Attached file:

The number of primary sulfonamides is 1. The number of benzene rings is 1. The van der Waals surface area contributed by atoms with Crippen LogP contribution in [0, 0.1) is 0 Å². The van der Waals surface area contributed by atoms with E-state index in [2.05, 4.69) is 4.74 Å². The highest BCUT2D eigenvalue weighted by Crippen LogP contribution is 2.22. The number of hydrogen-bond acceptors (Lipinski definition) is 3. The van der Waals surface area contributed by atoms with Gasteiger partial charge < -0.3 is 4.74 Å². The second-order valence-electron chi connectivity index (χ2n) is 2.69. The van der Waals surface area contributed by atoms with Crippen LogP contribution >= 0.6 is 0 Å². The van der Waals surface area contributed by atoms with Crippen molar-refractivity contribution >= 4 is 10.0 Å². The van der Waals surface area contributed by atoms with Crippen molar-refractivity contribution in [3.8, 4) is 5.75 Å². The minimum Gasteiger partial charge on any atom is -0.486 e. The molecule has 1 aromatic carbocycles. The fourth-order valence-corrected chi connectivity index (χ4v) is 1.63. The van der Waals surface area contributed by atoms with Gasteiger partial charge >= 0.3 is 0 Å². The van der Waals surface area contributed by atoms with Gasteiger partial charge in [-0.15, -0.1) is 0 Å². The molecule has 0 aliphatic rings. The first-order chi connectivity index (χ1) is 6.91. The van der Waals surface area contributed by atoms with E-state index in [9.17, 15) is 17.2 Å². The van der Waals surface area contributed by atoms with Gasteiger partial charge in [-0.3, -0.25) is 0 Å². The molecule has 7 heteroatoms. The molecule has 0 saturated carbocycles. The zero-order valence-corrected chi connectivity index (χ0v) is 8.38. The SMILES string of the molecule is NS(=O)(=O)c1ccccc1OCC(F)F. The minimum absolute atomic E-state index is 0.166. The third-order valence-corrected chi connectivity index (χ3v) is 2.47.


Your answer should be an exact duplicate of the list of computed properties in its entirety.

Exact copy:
The number of primary sulfonamides is 1. The number of benzene rings is 1. The van der Waals surface area contributed by atoms with Crippen LogP contribution in [0, 0.1) is 0 Å². The van der Waals surface area contributed by atoms with E-state index in [2.05, 4.69) is 4.74 Å². The highest BCUT2D eigenvalue weighted by Crippen LogP contribution is 2.22. The number of hydrogen-bond acceptors (Lipinski definition) is 3. The van der Waals surface area contributed by atoms with Gasteiger partial charge < -0.3 is 4.74 Å². The second-order valence-electron chi connectivity index (χ2n) is 2.69. The van der Waals surface area contributed by atoms with Crippen LogP contribution >= 0.6 is 0 Å². The van der Waals surface area contributed by atoms with Crippen molar-refractivity contribution >= 4 is 10.0 Å². The van der Waals surface area contributed by atoms with Crippen molar-refractivity contribution in [3.8, 4) is 5.75 Å². The minimum Gasteiger partial charge on any atom is -0.486 e. The molecule has 1 aromatic carbocycles. The fourth-order valence-corrected chi connectivity index (χ4v) is 1.63. The van der Waals surface area contributed by atoms with Gasteiger partial charge >= 0.3 is 0 Å². The van der Waals surface area contributed by atoms with Gasteiger partial charge in [-0.15, -0.1) is 0 Å². The molecule has 0 aliphatic rings. The first-order chi connectivity index (χ1) is 6.91. The van der Waals surface area contributed by atoms with E-state index in [9.17, 15) is 17.2 Å². The van der Waals surface area contributed by atoms with Gasteiger partial charge in [-0.3, -0.25) is 0 Å². The molecule has 7 heteroatoms. The molecule has 0 saturated carbocycles. The zero-order valence-corrected chi connectivity index (χ0v) is 8.38. The SMILES string of the molecule is NS(=O)(=O)c1ccccc1OCC(F)F. The minimum absolute atomic E-state index is 0.166. The third-order valence-corrected chi connectivity index (χ3v) is 2.47.